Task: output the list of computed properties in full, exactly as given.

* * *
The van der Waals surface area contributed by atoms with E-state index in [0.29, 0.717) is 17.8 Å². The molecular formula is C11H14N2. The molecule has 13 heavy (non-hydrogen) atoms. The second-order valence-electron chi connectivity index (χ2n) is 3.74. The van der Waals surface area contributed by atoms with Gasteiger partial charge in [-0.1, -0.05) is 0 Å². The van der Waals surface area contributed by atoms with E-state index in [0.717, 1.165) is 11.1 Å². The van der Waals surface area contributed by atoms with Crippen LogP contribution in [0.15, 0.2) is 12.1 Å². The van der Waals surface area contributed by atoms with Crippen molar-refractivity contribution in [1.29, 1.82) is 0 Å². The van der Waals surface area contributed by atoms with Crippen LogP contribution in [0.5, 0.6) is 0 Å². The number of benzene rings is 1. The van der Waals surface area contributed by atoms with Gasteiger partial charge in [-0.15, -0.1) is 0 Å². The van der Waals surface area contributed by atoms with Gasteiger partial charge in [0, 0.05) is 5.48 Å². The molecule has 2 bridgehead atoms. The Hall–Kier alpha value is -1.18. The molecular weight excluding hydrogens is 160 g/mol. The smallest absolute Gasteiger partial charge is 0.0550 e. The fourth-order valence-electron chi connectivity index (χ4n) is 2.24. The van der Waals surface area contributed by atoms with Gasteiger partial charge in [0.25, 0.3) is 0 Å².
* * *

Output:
The van der Waals surface area contributed by atoms with E-state index in [0.29, 0.717) is 17.8 Å². The molecular formula is C11H14N2. The molecule has 13 heavy (non-hydrogen) atoms. The second-order valence-electron chi connectivity index (χ2n) is 3.74. The van der Waals surface area contributed by atoms with Gasteiger partial charge in [-0.1, -0.05) is 0 Å². The van der Waals surface area contributed by atoms with E-state index in [0.717, 1.165) is 11.1 Å². The van der Waals surface area contributed by atoms with Crippen LogP contribution in [0.15, 0.2) is 12.1 Å². The van der Waals surface area contributed by atoms with Crippen molar-refractivity contribution in [1.29, 1.82) is 0 Å². The van der Waals surface area contributed by atoms with Crippen LogP contribution in [0.5, 0.6) is 0 Å². The number of benzene rings is 1. The van der Waals surface area contributed by atoms with Gasteiger partial charge in [-0.15, -0.1) is 0 Å². The van der Waals surface area contributed by atoms with Gasteiger partial charge in [0, 0.05) is 5.48 Å². The molecule has 2 bridgehead atoms. The Hall–Kier alpha value is -1.18. The molecular weight excluding hydrogens is 160 g/mol. The smallest absolute Gasteiger partial charge is 0.0550 e. The fourth-order valence-electron chi connectivity index (χ4n) is 2.24. The van der Waals surface area contributed by atoms with Gasteiger partial charge in [0.25, 0.3) is 0 Å².